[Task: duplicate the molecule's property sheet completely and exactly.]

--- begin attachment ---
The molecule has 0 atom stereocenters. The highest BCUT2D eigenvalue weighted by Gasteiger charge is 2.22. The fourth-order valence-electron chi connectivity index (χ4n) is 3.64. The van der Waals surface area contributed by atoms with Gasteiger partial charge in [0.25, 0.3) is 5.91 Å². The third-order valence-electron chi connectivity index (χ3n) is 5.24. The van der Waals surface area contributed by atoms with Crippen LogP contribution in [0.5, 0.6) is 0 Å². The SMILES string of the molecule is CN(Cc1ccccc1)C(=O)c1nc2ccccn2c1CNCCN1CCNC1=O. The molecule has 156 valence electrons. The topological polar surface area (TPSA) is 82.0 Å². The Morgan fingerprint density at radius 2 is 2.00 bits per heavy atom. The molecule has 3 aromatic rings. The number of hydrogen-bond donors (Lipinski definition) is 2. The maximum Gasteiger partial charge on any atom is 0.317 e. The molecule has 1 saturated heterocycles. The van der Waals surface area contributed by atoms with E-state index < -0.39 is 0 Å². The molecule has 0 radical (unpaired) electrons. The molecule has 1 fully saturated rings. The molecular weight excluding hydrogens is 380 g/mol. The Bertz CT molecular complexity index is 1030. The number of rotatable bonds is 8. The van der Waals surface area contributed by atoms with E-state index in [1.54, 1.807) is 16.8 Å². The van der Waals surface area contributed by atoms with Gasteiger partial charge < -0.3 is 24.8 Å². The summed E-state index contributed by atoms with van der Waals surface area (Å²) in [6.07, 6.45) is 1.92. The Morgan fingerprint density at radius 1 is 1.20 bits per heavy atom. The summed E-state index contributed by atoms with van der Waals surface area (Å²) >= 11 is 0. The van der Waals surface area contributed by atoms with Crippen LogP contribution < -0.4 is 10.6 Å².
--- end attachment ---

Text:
The molecule has 0 atom stereocenters. The highest BCUT2D eigenvalue weighted by Gasteiger charge is 2.22. The fourth-order valence-electron chi connectivity index (χ4n) is 3.64. The van der Waals surface area contributed by atoms with Gasteiger partial charge in [0.25, 0.3) is 5.91 Å². The third-order valence-electron chi connectivity index (χ3n) is 5.24. The van der Waals surface area contributed by atoms with Crippen LogP contribution in [0.5, 0.6) is 0 Å². The SMILES string of the molecule is CN(Cc1ccccc1)C(=O)c1nc2ccccn2c1CNCCN1CCNC1=O. The molecule has 156 valence electrons. The topological polar surface area (TPSA) is 82.0 Å². The Morgan fingerprint density at radius 2 is 2.00 bits per heavy atom. The molecule has 3 aromatic rings. The number of hydrogen-bond donors (Lipinski definition) is 2. The maximum Gasteiger partial charge on any atom is 0.317 e. The molecule has 1 saturated heterocycles. The van der Waals surface area contributed by atoms with E-state index < -0.39 is 0 Å². The molecule has 0 radical (unpaired) electrons. The molecule has 1 fully saturated rings. The molecular weight excluding hydrogens is 380 g/mol. The Bertz CT molecular complexity index is 1030. The number of rotatable bonds is 8. The van der Waals surface area contributed by atoms with E-state index in [1.54, 1.807) is 16.8 Å². The van der Waals surface area contributed by atoms with Gasteiger partial charge < -0.3 is 24.8 Å². The summed E-state index contributed by atoms with van der Waals surface area (Å²) in [6.07, 6.45) is 1.92. The Morgan fingerprint density at radius 1 is 1.20 bits per heavy atom. The summed E-state index contributed by atoms with van der Waals surface area (Å²) >= 11 is 0. The van der Waals surface area contributed by atoms with Crippen LogP contribution < -0.4 is 10.6 Å².